Edmond Harold Reid, Sr. (94) of Cumming, Georgia, stepped into the arms of Jesus on the morning of Wednesday, May 20, 2020. He passed away from injuries sustained doing what he loved—working on his farm. Called “Emmett,” “E.H.,” “Em Harold,” “Daddy,” “Pawpaw,” and “Papa Reid,” he was known to many as a hard-working farmer. But to those who knew him well, he was also a man who loved the Lord, his family, the land, and just helping people.
He was a man of quiet faith, but his faith drove him to love, to persevere, and to generously serve others. He made sure that his children and younger brothers and sisters found the Lord. He also invited countless people to share meals around his table. He hand-delivered corn, turnip greens, tomatoes, and his favorite—yellow-meated watermelons—to hundreds of people. Countless people counted him a friend. Even in later years, he asked visitors to join him by the fire and delighted in treating them to fresh-roasted peanuts. He was a member of Bethlehem Baptist Church but also attended Longstreet Baptist, Brookwood Baptist, Pleasant View Baptist, Midway Methodist, Castleberry Baptist, Antioch Baptist, First Redeemer, and Coal Mountain Baptist Church.
He once said that he didn’t know how to do much, but he knew how to work. And work is what he loved to do. He could have written the prayer—“God, give me work until my life shall end and life until my work is done.” That is how he lived. As an 8-year-old, he rode his bicycle several miles to pick cotton and was paid by the pound. He said that he hoped to earn more than $1 a day. When asked why, he responded with a twinkle in his eye, that, if he made more than a dollar, he bought candy. As a 94-year old, he still loved to work. He worked his hay field until just days before his departure for Heaven.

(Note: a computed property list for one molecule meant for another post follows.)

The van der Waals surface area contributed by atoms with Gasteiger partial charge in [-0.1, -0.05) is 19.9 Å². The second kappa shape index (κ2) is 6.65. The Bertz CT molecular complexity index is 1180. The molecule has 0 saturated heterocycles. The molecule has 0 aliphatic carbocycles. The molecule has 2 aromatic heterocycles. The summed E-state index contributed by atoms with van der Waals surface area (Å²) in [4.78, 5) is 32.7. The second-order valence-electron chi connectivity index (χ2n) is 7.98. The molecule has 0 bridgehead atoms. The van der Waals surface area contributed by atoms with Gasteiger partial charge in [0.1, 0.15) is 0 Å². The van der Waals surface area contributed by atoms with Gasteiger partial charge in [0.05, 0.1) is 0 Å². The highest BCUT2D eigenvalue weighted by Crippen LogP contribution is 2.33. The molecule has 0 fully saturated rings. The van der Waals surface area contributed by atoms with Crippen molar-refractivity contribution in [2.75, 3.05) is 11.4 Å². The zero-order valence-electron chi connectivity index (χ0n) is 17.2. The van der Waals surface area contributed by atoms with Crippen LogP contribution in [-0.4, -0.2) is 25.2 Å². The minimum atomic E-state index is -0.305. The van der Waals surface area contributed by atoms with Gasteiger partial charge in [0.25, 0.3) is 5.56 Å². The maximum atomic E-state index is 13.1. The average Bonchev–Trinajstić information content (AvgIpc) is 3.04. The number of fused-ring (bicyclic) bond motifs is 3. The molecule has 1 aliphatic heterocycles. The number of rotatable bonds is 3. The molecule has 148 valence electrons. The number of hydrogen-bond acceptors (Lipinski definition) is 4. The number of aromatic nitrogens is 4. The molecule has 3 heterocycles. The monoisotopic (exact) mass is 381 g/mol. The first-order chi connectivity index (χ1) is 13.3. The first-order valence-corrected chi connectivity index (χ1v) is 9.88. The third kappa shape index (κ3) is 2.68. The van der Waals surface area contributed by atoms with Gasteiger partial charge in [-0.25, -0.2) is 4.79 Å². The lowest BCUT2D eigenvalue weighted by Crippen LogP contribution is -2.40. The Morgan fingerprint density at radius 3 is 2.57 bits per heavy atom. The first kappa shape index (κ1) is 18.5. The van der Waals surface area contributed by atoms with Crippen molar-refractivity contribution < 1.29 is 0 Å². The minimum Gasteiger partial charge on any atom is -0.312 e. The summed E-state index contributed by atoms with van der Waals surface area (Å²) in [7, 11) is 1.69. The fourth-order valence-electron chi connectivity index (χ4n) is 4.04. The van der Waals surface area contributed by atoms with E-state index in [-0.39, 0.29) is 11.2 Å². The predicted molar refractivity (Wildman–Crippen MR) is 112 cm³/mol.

He was a fourth-generation farmer and farmed for 81 years—since he was 13 years old. He lived in the house in which he was born on September 22, 1925. In 1938, his father bought the first rubber-tire tractor in Forsyth County, which was used for tilling. He sold his car to purchase the first cultivating tractor in Forsyth County. He farmed land stretching across four counties. He excelled at farming. At the peak of his farming career, he and his sons mowed and baled over 100,000 bales of hay per season, grew 500 acres of corn, maintained over 1,000 acres of fescue pasture, grew 500 head of cattle and 1,500 swine, and grew produce. He and his family were awarded the Centennial Family Farm Award in 1994.
He helped his three sons win over 50 agriculture awards. He was proud to support his sons, and the Reid family was only the second in history to have three brothers earn the American Farmer Degree—the nation’s highest FFA honor.
He joined the agricultural movement in the 1970s and drove his tractor to Washington, D.C. where he spent six weeks during a frigid winter to petition Congress for fair crop prices.
In 2007, he was honored by the Georgia Association of Conservation Supervisors by being inducted into the GACD Hall of Fame. He faithfully served until his death—almost 45 years—as the Supervisor of the Upper Chattahoochee Soil & Water Conservation District. As part of his work with the Soil & Water Conservation District, he presented 75 Bibles to area ministers. He has been featured in Goldkist News, Progressive Farmer, Forsyth County News, Atlanta-Journal Constitutional Newspaper, and Georgia Future Farmer publications.
He was instrumental in the location of the Lanier Technical College, Forsyth Campus, which is situated on a portion of his farm. To provide dedicated students an opportunity to continue learning and reach their goals, he founded and helped fund the Tony and Kathy Reid Scholarship Fund at the College.